Hi...this is just a general soapbox info session/rant/preach....
location mostly determines the symptoms. Since UC inflammation of a flare starts at the lowest part of the rectum...symptoms will not be as noticable because they aren't usually the norm that patients have labelled as a flare. The symptoms could be bloating, stomach discomfort, excess gas felt a lot in the rectum, constipation (subjective) with smaller, harder or scant bms. More mucus can be seen around the bms or even itself during evacuation.
As the inflammation continues (either upward or remaining depending on the limitation of the UC), the symptoms can change to more mucus and gas, pastsy, pencil/thin stools, more cramping, frequency, urgency and pain upon bms.
High in the rectum inflammation can start to present looser stools, sometimes somewhat less gas but more cramping, urgency, frequency, and that nice razor feeling upon bms...yeeow!
As the inflammation continues upward, the stool tends to be evacuated more quickly...so, a tendency for diarrhea, spasming....etc seems to be noted. I have less gas with diarrhea but more spasming. Definitely the raw butt syndrome comes into play and then there are other discomforts to deal with.
As the colon heals, it's usually from top to bottom based on the meds one takes it seems.....so, the symptoms will tend to go backwards with constipation and more discomfort of the stomach and with gas.
Rectal meds are really important from my perspective (and experience)...regardless of how high the inflammation goes because the rectum will always be involved.
I've not heard of constipation UC...but it makes sense if the inflammation site is very low and remains limited. That form is extremely difficult to deal with from what I've read.
Some with low limited site inflamation can also have cecum involvement....and if one's case is very stubborn and only dealt with rectal meds, the cecum gets left out of the treatment. If it's inflamed, the rectum will continue to be no matter how many rectal meds are given.
Not that this is written in stone (as per pb4..there are always exceptions or misdiagnosis or other things going on as well)....but there are some basics of UC's pattern of inflammation that seem to continue to be left out of the equation. It might help to realise that when starting a flare so that it can be treated early.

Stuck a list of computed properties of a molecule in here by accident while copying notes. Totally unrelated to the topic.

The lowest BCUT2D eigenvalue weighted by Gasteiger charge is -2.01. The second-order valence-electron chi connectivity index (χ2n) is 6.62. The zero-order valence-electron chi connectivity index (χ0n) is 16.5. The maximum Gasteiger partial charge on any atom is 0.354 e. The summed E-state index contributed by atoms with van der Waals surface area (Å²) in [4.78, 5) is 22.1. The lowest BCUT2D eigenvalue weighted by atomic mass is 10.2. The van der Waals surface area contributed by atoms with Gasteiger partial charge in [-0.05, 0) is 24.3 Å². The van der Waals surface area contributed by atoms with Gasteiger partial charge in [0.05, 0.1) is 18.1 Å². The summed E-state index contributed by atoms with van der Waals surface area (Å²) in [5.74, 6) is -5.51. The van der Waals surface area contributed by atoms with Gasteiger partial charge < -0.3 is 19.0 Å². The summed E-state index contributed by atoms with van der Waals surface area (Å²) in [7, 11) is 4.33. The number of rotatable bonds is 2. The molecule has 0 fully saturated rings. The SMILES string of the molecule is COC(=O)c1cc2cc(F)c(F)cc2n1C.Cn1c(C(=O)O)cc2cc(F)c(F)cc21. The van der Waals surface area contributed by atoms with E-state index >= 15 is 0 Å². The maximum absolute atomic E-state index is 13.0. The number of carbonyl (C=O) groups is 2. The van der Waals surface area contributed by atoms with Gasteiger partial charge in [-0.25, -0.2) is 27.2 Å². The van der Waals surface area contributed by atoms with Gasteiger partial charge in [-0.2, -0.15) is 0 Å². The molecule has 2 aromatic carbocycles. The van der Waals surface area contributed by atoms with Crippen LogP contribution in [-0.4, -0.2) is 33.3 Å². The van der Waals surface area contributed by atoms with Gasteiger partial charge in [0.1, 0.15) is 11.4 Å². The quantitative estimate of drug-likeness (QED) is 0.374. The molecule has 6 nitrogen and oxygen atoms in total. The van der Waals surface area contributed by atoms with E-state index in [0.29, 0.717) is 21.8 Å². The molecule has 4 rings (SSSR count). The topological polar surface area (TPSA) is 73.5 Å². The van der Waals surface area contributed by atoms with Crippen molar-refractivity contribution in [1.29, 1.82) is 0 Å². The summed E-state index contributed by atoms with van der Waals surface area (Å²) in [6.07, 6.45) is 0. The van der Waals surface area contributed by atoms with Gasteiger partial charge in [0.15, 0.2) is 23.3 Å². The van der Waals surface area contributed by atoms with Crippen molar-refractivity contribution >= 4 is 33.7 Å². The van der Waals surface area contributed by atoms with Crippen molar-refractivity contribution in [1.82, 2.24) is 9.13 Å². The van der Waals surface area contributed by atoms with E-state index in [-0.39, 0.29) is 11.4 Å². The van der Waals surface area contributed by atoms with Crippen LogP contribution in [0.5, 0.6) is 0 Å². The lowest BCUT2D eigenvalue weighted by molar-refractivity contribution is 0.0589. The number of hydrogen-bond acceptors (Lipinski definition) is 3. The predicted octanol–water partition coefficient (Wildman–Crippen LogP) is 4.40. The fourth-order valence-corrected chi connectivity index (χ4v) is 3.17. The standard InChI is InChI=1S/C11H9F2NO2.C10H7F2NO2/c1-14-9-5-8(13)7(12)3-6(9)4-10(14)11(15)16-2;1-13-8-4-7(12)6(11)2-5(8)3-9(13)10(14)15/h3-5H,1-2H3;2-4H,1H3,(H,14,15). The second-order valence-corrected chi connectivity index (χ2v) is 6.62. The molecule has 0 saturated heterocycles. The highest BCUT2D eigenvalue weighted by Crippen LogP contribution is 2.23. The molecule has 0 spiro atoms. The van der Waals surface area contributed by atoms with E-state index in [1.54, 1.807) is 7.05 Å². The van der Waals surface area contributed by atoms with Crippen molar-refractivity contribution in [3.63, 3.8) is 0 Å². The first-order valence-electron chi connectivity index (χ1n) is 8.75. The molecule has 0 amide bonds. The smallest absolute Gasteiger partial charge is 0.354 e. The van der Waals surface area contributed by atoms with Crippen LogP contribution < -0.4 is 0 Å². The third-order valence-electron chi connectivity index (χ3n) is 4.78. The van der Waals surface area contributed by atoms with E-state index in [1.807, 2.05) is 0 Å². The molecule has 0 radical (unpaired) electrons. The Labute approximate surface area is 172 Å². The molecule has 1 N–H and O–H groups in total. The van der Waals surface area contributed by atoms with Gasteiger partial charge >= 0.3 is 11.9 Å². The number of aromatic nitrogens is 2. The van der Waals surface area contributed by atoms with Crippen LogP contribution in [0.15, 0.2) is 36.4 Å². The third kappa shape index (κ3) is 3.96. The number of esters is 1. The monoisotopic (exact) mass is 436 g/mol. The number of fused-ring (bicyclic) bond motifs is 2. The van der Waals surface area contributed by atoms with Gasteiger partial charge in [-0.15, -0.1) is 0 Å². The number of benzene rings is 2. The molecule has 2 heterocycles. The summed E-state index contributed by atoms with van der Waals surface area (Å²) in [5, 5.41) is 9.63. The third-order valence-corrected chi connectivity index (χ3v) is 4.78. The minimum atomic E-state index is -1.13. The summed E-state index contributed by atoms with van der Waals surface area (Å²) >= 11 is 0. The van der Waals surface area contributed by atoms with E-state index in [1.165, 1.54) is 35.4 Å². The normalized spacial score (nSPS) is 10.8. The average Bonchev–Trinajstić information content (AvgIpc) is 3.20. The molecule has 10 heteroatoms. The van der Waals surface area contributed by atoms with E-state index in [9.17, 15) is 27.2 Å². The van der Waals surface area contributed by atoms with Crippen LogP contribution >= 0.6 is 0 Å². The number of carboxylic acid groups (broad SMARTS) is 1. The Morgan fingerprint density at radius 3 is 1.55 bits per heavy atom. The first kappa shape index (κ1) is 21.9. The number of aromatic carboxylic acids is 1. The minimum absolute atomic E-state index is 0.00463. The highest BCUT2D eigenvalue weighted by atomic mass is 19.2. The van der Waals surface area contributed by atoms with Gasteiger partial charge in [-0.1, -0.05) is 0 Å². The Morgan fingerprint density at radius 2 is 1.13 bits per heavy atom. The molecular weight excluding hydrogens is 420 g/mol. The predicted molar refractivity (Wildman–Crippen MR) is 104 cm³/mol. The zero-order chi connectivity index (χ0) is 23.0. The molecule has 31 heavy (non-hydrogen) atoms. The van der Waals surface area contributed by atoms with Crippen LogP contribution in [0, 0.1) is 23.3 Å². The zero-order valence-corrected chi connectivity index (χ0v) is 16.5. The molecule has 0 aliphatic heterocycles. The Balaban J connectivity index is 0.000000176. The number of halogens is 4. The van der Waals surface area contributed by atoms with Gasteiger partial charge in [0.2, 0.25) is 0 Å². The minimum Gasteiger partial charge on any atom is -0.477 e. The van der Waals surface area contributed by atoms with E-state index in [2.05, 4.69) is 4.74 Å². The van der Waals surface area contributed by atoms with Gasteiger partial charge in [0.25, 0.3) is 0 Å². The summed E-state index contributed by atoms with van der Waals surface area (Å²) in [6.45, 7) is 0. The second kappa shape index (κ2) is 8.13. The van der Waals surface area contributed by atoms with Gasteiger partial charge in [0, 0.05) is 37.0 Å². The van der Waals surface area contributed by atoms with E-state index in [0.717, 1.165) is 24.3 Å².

I haven't mentioned bleeding, because although it's a classic symptom, it shouldn't be the first one we wait to see. Once it starts to happen, the fragility (friability) of the tissue is in a progressed state.
Many doctors also use bleeding as a criteria of importance and ignore patients until they get to that point to take it seriously. A huge neglect.
While my points may not be taken seriously ....they are about
as basic as can be regarding urgency toward early treatment. And in early treatment, patients have their own freedom to increase and decrease according to needs. That gives freedom and lowers the distress. The bonus of it is that their UC has less potential to spread upward.....and flares should be less serious as the years go by.
Again, not that it's written in stone, but it's a good chance of having things (flare/remission process) still going well looooooooooong after the predetermined 10 year mark of doom and gloom some doctors preach/threaten.
OK....soapbox put away.
*Heather*Status: mini flare Dec 28... increased enemas to nightly
~diagnosed January 1989 UC (proctosigmoiditis)
~5ASA: Asacol (6 daily) + Salofalk enemas (increase for flares tapered to maintenance)
~Bentylol (dicyclomine) 20mg as needed
~Probiotic 3(Natural Factors Protec) bedtime + 1 (Primadophilus Reuteri) occasionally
~multi-digestive enzymes as needed ....bromelain 1 - 2x daily
~Ranitidine,Pariet (reflux) Effexor XR 75mg; Pulmicort/Airomir (asthma)
~URSO for PSC (or PBC) 500mg X 2 daily (LFTs back to NORMAL!!)
My doc's logic.. "TREAT (FROM)BOTH ENDS" worth it !!!
Post Edited (quincy) : 1/1/2008 3:10:08 PM (GMT-7)